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Reflection – Give to God the things that are God’s

This week’s gospel is the familiar rendition of attempts to entrap Jesus when He is asked, “Is it lawful to pay taxes to the emperor or not?”  If Jesus says that the tax should be paid to Caesar, He would be considered guilty of false worship since the Romans believe the emperor to be divine.  On the other hand, if Jesus says the tax should not be paid, He would be encouraging disobedience to Roman laws, which would be sedition – conduct or speech inciting people to rebel against the authority of a state or monarch.  Jesus responds by saying, “Give therefore to Caesar the things that are Caesar’s, and to God the things that are God’s.”  His response to the Herodians and Pharisees suggests the ethic that Christians ought to adopt.  It reminds us of the importance of keeping things in their proper perspective.  It makes us question ourselves: Do we attach ourselves to worldly things at the expense of the love and honour that we owe to God?

It isn’t easy trying to follow two thousand years of tradition and the increasingly complex needs and concerns of our modern world. More and more people work on Sundays as a consequence of the competitiveness imposed by a consumer society.  Attendance at Mass has decreased over the years but that doesn’t necessarily mean that those not attending aren’t living in a good, loving relationship with God and others.  These same people may be the ones who check on an elderly neighbour to ensure he/she is okay; may be the ones who drive cancer patients to appointments they would otherwise miss.  Some people may think Catholics these days are not following the rules the way they should, as in the past.  I sense that many Catholics these days are more aware of living daily the tenets of the Church by sharing, giving time, being examples of what Jesus tried to exemplify.  Following the rules does not mean fearing the rules.  Obedience is not a weakness.  Obedience with humility leads to discipline.  By being disciplined, we can learn the morality of moderation, compassion and consideration of others and the happiness of being in harmony with what God wishes for us.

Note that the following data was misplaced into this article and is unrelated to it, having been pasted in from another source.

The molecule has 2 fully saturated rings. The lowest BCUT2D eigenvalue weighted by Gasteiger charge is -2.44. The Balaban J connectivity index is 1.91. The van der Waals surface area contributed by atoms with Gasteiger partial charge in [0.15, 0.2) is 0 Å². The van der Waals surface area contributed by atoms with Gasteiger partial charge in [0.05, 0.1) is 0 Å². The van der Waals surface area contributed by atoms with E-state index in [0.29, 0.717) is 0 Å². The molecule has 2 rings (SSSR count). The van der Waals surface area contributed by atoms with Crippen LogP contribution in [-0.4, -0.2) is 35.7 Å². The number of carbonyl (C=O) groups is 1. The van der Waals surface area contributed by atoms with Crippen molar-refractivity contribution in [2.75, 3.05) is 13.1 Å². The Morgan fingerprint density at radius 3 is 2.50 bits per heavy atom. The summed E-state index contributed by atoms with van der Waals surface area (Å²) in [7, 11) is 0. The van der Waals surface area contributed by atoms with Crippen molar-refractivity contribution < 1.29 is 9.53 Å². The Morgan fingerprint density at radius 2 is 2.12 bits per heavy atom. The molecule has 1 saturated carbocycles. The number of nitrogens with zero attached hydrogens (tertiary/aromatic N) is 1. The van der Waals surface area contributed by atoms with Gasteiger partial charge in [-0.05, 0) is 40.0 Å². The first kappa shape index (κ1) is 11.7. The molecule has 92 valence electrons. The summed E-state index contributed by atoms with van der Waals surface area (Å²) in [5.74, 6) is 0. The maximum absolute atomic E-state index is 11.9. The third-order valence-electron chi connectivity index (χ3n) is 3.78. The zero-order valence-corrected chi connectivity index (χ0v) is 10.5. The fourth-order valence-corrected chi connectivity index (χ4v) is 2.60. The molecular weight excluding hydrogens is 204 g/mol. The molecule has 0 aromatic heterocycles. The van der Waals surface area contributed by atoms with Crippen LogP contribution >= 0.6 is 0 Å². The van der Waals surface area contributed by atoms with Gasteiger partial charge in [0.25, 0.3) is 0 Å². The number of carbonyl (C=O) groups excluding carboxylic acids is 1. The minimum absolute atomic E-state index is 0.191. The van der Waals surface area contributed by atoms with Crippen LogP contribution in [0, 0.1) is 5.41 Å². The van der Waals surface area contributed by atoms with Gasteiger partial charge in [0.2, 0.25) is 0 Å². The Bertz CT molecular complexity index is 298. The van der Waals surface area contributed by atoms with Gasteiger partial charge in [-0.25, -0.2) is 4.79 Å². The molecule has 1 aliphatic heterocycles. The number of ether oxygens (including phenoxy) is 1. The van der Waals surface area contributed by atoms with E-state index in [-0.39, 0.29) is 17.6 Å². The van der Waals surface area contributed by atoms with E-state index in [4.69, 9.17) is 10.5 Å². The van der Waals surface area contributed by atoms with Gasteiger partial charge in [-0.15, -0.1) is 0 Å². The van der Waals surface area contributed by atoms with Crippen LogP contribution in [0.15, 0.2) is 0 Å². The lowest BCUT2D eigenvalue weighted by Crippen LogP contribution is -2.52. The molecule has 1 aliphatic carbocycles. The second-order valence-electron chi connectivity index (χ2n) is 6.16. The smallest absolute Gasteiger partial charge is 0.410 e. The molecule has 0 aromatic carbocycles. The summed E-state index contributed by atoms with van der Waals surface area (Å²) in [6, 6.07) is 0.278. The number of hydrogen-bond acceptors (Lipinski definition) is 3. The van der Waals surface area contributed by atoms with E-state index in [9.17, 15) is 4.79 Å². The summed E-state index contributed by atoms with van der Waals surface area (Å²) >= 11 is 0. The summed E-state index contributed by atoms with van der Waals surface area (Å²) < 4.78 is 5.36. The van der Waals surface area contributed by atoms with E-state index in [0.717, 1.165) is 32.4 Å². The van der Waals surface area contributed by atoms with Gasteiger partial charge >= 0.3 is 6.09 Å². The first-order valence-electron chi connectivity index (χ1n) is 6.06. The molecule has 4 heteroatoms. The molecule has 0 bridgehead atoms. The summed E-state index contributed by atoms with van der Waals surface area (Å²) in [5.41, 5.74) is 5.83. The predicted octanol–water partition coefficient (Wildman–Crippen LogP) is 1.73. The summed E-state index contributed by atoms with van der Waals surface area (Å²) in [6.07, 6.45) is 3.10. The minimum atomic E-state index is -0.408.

I surmise from what Jesus replied in the gospel that we are to obey God’s laws, but we are also to follow the government’s laws.  We are not allowed to break the law.  However, we must be alert to the dangers of becoming selfish, allowing social sins, violence and the tyrannical rule of money, and the destruction of dignified work to replace our ethical, moral values.  We cannot let our conscience fall asleep as we strive to give God a place in our lives.

We have been experiencing a “new order” in our lives during this pandemic.  It has been difficult.  Pope Francis says, “Having faith does not mean having no difficulties, but having the strength to face them, knowing we are not alone.”  We are not allowed to reach out our hands, but we can reach out our heart, reach out our words, reach out our compassion where we cannot touch.  We can follow the rules to ensure we stay healthy while we exercise our practice of doing as Jesus asks:  Give to God the things that are God’s.

Cathy Keirstead

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